Bright Weather offers a visually striking Live Tile and great graphics for Windows Phone 8

What is it, weather week around here? That’s what a few of you may be asking yourselves but hey, we don’t plan these things, we just report on ‘em. Yes, another new weather app has gone live in the Store this week with the name Bright Weather by LevelUp Studio. While not a game changer, we are really liking the doublewide Tile that you see in our lead image and it’s worth taking a look.

Bright Weather offers a few unique things that make it worth your consideration, including pulling data from Accuweather. That’s a good thing as we tend to find Accuweather’s data quite reliable (though you may disagree) and it means we get access to their patented “RealFeel” temperature, which takes into account humidity and other factors for a more realistic current conditions reading.

The app itself launches relatively quickly (about three seconds) and while it’s not the fastest app, we don’t have any complaints either. Once launched, Bright Weather has some solid HD graphics including animated weather e.g. floating clouds, twirling sunlight and presumably rain (we haven’t seen the latter yet). The clouds float along nicely and it is certainly a neat effect, though we find the ReelFeel temperature at times hard to read (i.e. white font against grey clouds).

Bright Weather Features

  • Multiple locations (geolocation available)
  • Weather provided by Accuweather
  • Current conditions
  • Today forecasted weather information such as the chances of storm, or the quantity of rain
  • 5 days forecast
  • 12 Hours forecast
  • Moon phases
  • Dynamic Tiles

The font and layout of the main page fits in with the Modern UI (though obviously the photorealistic weather animation does not). It’s relatively easy to read with your location listed at top along with the date and current time. Certain areas of text match your device’s Accent theme, giving it a nice corresponding capability.  Other information displayed includes percent chance of storms, rain accumulation, UV index and the day’s high and low temperature. Overall it's a very clean look and we like the font, colors and overall UI.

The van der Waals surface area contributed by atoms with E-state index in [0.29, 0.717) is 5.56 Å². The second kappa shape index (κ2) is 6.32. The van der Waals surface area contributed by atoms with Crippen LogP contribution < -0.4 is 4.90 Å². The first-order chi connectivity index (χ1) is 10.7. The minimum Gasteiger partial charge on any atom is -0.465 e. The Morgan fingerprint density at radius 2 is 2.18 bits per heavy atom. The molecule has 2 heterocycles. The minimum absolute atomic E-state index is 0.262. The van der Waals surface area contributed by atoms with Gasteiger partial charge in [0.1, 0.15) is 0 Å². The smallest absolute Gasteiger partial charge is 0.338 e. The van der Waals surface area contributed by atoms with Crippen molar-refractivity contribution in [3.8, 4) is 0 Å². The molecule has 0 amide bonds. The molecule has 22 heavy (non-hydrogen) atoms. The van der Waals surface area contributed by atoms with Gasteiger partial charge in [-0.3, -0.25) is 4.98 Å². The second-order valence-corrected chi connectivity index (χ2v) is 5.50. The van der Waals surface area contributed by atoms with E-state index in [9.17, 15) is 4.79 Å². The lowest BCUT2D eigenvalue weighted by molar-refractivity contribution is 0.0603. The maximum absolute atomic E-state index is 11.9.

Swiping to the right and you get an hour by hour breakdown of the weather, including temperature and forecast along with wind speed and matching weather icons.

On the third and final pivot, you get a nicely laid out Moon phase listing, which while we don’t often use it’s nice to have anyway.

Under settings we find just Units and Geo-location options. There is no lockscreen support just yet, which is a bit of a shame as we’re sure the developer could do something nice there. Clearly they have the graphics chops to pull it off.

Bright Weather runs for a $1.49 with no free trial. That will probably be the end of the story for quite a few of you who insist on trying the app first—we don’t blame you either. Having said that, Bright Weather is a solid, well designed app with excellent graphics and we plan on using for awhile. While some of you prefer strict text or no photorealistic weather effects, we happen to like it for our Weather apps and aren’t as dogmatic.

The Live Tile is probably what you’ll look at most and we happen to think it’s quite a gem. The rest of the app is certainly nice but not exactly a must-have either, it really comes down to whether you like the looks or not. Regarding the price, we’re going to take a guess that accessing Accuweather’s data probably isn’t free, hence the cost of the app. But at a $1.49 for something you potentially use a few times a day, we’re okay with it.

Interestingly, despite the HD animated graphics, the whole app is a trivial 6 MB in size, which is something worth considering if space is a prerequisite. And yes, it will run on 512MB Windows Phone 8 devices.

If you’re ready to commit, you can grab Bright Weather here in the Store or scan the QR code below. $1.49, no free trial – 6MB – Windows Phone 8 only, including 512MB devices

QR: Bright Weather

Daniel Rubino

Daniel Rubino is the Editor-in-chief of Windows Central. He is also the head reviewer, podcast co-host, and analyst. He has been covering Microsoft since 2007, when this site was called WMExperts (and later Windows Phone Central). His interests include Windows, laptops, next-gen computing, and watches. He has been reviewing laptops since 2015 and is particularly fond of 2-in-1 convertibles, ARM processors, new form factors, and thin-and-light PCs. Before all this tech stuff, he worked on a Ph.D. in linguistics, watched people sleep (for medical purposes!), and ran the projectors at movie theaters because it was fun.